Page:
two pentagonal "drums"
prism truncated through the midpoints of the edges antidiamond truncated through the midpoints of the edges 

two "drums" with rhombic and regular faces (Jim McNeill)
six faces of this "hexagonal drum" are SR2 rhombi ten faces of this "decagonal drum" are golden rhombi 


On the left a cuboctahedron has been cut in two , orthogonally to a 3fold symmetry axe (the equatorial section is a regular hexagon), and then one part has been rotated by 60°; this assembling of two triangular cupolas is the Johnson's polyhedron J27.
On its dual, the rhombic dodecahedron, the same handling leads to a trapezorhombic dodecahedron (six rhombuses have been changed into a ring of isosceles trapeziums). 

one of the archimedean solids: 
These two polyhedra have the same regular faces (8 equilateral triangles and 18 squares) and all vertices identical; they are both assemblages of two square cupolas (Johnson J04) on the bases of an octagonal prism... They are nevertheless different!
We notice quite easily that the one on the left is more aesthetic  in fact "more symmetric"  than the one on the right (for example only the one on the left has a center of symmetry). Here the important fact is that each vertex plays the same role in the polyhedron as a whole. Miller's solid  or Johnson J37 has only one "equatorial" ring of 8 squares (and not three). Remark: the Miller's polyhedron, sometimes called pseudorhombicuboctahedron, is also attributed to Achkinouze and Bert.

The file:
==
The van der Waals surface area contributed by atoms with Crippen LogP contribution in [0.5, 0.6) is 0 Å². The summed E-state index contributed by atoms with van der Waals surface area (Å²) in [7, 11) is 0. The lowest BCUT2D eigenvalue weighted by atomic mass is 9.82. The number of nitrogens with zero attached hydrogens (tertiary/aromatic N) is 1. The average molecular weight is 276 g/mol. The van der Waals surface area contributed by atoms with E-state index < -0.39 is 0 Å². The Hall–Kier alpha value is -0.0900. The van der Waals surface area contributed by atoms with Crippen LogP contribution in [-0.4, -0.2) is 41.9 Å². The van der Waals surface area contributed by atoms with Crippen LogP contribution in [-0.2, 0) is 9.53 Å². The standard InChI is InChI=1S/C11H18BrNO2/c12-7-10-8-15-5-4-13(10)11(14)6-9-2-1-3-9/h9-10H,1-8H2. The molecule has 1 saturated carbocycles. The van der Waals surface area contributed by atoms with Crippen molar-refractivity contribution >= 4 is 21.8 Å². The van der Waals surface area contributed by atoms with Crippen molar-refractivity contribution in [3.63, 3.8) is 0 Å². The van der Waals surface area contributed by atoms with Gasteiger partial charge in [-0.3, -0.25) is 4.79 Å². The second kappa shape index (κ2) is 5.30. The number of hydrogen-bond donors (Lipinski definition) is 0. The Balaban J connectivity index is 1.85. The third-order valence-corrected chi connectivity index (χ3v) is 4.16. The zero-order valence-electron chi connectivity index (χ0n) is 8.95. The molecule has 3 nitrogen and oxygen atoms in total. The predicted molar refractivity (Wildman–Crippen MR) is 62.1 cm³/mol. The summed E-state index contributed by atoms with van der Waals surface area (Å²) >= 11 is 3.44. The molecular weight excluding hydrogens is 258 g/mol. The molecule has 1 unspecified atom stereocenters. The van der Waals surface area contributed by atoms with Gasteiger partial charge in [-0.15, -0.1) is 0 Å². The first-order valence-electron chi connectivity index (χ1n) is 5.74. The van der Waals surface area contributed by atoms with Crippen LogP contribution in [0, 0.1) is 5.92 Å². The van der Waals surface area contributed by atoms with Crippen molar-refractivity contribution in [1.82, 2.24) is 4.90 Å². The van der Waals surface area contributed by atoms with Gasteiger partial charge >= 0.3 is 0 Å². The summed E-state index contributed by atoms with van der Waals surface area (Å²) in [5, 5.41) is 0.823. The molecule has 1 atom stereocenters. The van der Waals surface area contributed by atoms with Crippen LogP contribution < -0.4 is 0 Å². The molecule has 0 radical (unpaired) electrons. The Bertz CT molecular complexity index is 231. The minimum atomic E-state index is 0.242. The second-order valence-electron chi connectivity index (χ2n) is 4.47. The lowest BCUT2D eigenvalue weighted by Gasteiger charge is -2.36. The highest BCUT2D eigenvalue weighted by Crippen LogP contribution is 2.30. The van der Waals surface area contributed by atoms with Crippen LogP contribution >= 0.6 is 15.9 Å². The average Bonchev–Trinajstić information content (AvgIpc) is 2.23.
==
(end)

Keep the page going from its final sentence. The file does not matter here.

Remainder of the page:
discovered by J. C. P. Miller... 
Their duals have the same 24 identical kite shaped faces but with two different arrangements.
These two polyhedra can by cut into two identical parts along an "octagonal equator"; thus we can switch from one to the other by a 45° rotation of the two "hemispheres". 
Remark: this rotation technique of a part obtained by a cut containing a "ring of edges" (regular polygon) can be applied to other Archimedes' polyhedra; so we get Johnson's polyhedra (polyhedra with regular faces).
This polyhedron is the dual of Martin Trump's S_{9} (whose nine vertices are "regularly" distributed on a sphere). Three of its faces are rhombuses and the six others are non regular pentagons with a mirror symmetry. 

The midpoints of the edges of a tetrahedron define an octahedron; it's the dual of the parallelepiped in which the tetrahedron is "inscribed". Its edges define three parallelograms and its opposite faces are symmetric with respect to its center (common midpoint of its three diagonals).
This figure may be dynamically modified by moving the vertices of the tetrahedron (yellow points) with the mouse pointer.
see also the generalization of Varignon's theorem 


Here we have truncated the two semiregular rhombic polyhedra at their vertices of highest order.
Don't mistake the second, which is the structure of the C80 fullerene, with the truncated icosahedron (structure of the C60). 4truncated rhombic dodecahedron
5truncated rhombic triacontahedron


More examples on an other page.
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